Here’s how many New Year’s resolutions I made: Zero.
Zed. Nada. None.
I just don’t need the guilt anymore.
Some years I’ve made dozens and acheived a handful. Which led me to feel guilty for not doing better.
Other years I’ve only made a handful — and achieved less. Which also led me to feel guilty.
So this year, no resolutions.
What am I going to do? Lose weight. Maybe. I have before and kept some of it off. But every pound I set out to lose and don’t is another one I feel guilty about. Why not just try without setting some arbitrary goal of which to fall short?
Will I do better with money? Not bloody likely, mainly because I don’t have any.
Will I read more books and watch less TV? I think I’ve got a good balance on that already.
Will I cuss less? No @#$#&! way.
I’ve just been down this road too many times. Us tigers rarely change our stripes.
We do alter them a bit sometimes. It is, technically, possible to change things about yourself. But after you’ve been on Earth for a certain amount of time, you tend to know yourself, and what said self will and won’t do.
Here’s the thing I’ve come to realize: Changing your life means being in control of it. Being in control of it is sometimes within your ability and sometimes not. But making a change means recognizing the need and then doing it immediately, not waiting for some starting point that seems to make sense because it marks the beginning of something. And you have to want to do it and not feel pressured into it.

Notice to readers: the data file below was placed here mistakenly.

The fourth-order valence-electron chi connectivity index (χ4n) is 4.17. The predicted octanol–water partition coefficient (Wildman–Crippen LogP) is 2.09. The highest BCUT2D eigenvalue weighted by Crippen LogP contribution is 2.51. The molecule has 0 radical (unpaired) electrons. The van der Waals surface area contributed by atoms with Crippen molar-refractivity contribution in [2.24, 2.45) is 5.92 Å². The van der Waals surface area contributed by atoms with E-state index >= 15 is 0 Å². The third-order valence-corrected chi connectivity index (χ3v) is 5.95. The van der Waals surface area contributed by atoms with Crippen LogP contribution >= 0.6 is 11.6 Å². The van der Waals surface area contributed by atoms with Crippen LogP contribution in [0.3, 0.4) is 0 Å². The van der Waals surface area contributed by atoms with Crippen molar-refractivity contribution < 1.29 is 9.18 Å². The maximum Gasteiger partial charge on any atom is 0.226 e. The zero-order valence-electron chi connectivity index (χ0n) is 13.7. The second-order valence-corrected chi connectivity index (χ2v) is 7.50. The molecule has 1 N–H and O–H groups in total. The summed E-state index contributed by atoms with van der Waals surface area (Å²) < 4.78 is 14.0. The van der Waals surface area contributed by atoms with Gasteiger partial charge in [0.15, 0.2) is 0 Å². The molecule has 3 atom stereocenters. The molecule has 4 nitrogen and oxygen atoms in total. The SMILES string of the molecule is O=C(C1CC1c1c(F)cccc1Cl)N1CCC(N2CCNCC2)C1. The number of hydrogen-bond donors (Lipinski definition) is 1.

I, along with many others, I gather, am just glad to see 2013 go away. But I’m not naive enough to think flipping the page on the calendar will make things magically better. I’ve got a lot coming up in 2014 to deal with, too. I’m not about to make the year even harder by adding a bunch of guilt over a list of goals that I made up because the calendar told me to do so.
So there’s my New Year’s resolution: To make no resolutions.
Now the question is: Can I stick to it?
Email Nate McCullough at email@example.com. His column appears on Fridays. For archived columns, go to www.gwinnettdailypost.com/natemccullough.